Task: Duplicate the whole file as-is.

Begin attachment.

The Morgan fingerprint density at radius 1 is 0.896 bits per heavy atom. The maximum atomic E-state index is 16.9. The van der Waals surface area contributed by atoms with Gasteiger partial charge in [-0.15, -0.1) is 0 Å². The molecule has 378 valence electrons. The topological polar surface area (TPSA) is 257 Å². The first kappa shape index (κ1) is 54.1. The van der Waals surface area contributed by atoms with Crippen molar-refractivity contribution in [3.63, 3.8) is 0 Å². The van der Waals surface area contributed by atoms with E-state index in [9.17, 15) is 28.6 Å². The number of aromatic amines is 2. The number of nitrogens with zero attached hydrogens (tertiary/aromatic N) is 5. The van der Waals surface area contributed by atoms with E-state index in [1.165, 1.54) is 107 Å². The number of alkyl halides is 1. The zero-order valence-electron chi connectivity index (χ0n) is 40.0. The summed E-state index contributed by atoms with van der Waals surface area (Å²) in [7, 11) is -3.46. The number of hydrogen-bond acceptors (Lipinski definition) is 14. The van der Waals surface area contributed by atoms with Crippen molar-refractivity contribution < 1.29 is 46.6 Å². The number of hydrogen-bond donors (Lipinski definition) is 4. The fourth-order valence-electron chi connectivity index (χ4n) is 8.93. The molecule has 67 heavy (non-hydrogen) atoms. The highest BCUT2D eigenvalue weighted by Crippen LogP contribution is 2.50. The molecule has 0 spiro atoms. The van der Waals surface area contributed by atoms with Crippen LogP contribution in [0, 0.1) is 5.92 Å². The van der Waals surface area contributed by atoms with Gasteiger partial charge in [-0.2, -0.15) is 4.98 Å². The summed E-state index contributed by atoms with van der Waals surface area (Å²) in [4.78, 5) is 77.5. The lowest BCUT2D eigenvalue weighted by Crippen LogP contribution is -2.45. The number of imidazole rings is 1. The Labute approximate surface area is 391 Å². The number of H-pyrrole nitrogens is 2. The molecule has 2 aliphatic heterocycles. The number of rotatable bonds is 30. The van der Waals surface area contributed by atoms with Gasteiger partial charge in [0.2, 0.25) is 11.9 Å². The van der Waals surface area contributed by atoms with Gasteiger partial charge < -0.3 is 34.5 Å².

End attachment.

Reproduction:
The Morgan fingerprint density at radius 1 is 0.896 bits per heavy atom. The maximum atomic E-state index is 16.9. The van der Waals surface area contributed by atoms with Gasteiger partial charge in [-0.15, -0.1) is 0 Å². The molecule has 378 valence electrons. The topological polar surface area (TPSA) is 257 Å². The first kappa shape index (κ1) is 54.1. The van der Waals surface area contributed by atoms with Crippen molar-refractivity contribution in [3.63, 3.8) is 0 Å². The van der Waals surface area contributed by atoms with E-state index in [9.17, 15) is 28.6 Å². The number of aromatic amines is 2. The number of nitrogens with zero attached hydrogens (tertiary/aromatic N) is 5. The van der Waals surface area contributed by atoms with E-state index in [1.165, 1.54) is 107 Å². The number of alkyl halides is 1. The zero-order valence-electron chi connectivity index (χ0n) is 40.0. The summed E-state index contributed by atoms with van der Waals surface area (Å²) in [7, 11) is -3.46. The number of hydrogen-bond acceptors (Lipinski definition) is 14. The van der Waals surface area contributed by atoms with Crippen molar-refractivity contribution < 1.29 is 46.6 Å². The number of hydrogen-bond donors (Lipinski definition) is 4. The fourth-order valence-electron chi connectivity index (χ4n) is 8.93. The molecule has 67 heavy (non-hydrogen) atoms. The highest BCUT2D eigenvalue weighted by Crippen LogP contribution is 2.50. The molecule has 0 spiro atoms. The van der Waals surface area contributed by atoms with Crippen LogP contribution in [0, 0.1) is 5.92 Å². The van der Waals surface area contributed by atoms with Gasteiger partial charge in [-0.2, -0.15) is 4.98 Å². The summed E-state index contributed by atoms with van der Waals surface area (Å²) in [4.78, 5) is 77.5. The lowest BCUT2D eigenvalue weighted by Crippen LogP contribution is -2.45. The number of imidazole rings is 1. The Labute approximate surface area is 391 Å². The number of H-pyrrole nitrogens is 2. The molecule has 2 aliphatic heterocycles. The number of rotatable bonds is 30. The van der Waals surface area contributed by atoms with Gasteiger partial charge in [0.2, 0.25) is 11.9 Å². The van der Waals surface area contributed by atoms with Gasteiger partial charge < -0.3 is 34.5 Å².